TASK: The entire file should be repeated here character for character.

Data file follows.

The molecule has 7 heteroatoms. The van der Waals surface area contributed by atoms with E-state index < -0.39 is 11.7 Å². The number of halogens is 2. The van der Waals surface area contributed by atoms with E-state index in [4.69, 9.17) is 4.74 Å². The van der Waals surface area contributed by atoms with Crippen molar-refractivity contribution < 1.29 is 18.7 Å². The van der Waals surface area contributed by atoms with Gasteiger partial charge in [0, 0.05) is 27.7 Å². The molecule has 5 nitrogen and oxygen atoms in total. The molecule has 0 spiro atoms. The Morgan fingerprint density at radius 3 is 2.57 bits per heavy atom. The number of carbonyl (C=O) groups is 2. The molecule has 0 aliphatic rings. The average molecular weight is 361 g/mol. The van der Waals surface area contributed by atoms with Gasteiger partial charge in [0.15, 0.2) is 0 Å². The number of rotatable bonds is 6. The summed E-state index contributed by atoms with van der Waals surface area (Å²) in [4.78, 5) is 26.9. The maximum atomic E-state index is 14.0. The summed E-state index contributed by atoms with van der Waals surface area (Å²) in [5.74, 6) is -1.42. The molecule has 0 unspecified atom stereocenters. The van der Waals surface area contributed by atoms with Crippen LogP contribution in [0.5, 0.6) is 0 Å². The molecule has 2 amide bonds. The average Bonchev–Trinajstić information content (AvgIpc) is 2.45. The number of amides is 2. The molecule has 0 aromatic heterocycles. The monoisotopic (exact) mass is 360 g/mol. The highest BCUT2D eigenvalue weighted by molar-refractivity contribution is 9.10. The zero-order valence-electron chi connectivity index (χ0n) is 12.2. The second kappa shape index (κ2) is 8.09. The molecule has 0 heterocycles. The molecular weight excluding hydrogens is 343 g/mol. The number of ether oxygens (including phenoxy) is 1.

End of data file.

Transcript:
The molecule has 7 heteroatoms. The van der Waals surface area contributed by atoms with E-state index < -0.39 is 11.7 Å². The number of halogens is 2. The van der Waals surface area contributed by atoms with E-state index in [4.69, 9.17) is 4.74 Å². The van der Waals surface area contributed by atoms with Crippen molar-refractivity contribution < 1.29 is 18.7 Å². The van der Waals surface area contributed by atoms with Gasteiger partial charge in [0, 0.05) is 27.7 Å². The molecule has 5 nitrogen and oxygen atoms in total. The molecule has 0 spiro atoms. The Morgan fingerprint density at radius 3 is 2.57 bits per heavy atom. The number of carbonyl (C=O) groups is 2. The molecule has 0 aliphatic rings. The average molecular weight is 361 g/mol. The van der Waals surface area contributed by atoms with Gasteiger partial charge in [0.15, 0.2) is 0 Å². The number of rotatable bonds is 6. The summed E-state index contributed by atoms with van der Waals surface area (Å²) in [4.78, 5) is 26.9. The maximum atomic E-state index is 14.0. The summed E-state index contributed by atoms with van der Waals surface area (Å²) in [5.74, 6) is -1.42. The molecule has 0 unspecified atom stereocenters. The van der Waals surface area contributed by atoms with Crippen LogP contribution in [0.5, 0.6) is 0 Å². The molecule has 2 amide bonds. The average Bonchev–Trinajstić information content (AvgIpc) is 2.45. The number of amides is 2. The molecule has 0 aromatic heterocycles. The monoisotopic (exact) mass is 360 g/mol. The highest BCUT2D eigenvalue weighted by molar-refractivity contribution is 9.10. The zero-order valence-electron chi connectivity index (χ0n) is 12.2. The second kappa shape index (κ2) is 8.09. The molecule has 0 heterocycles. The molecular weight excluding hydrogens is 343 g/mol. The number of ether oxygens (including phenoxy) is 1.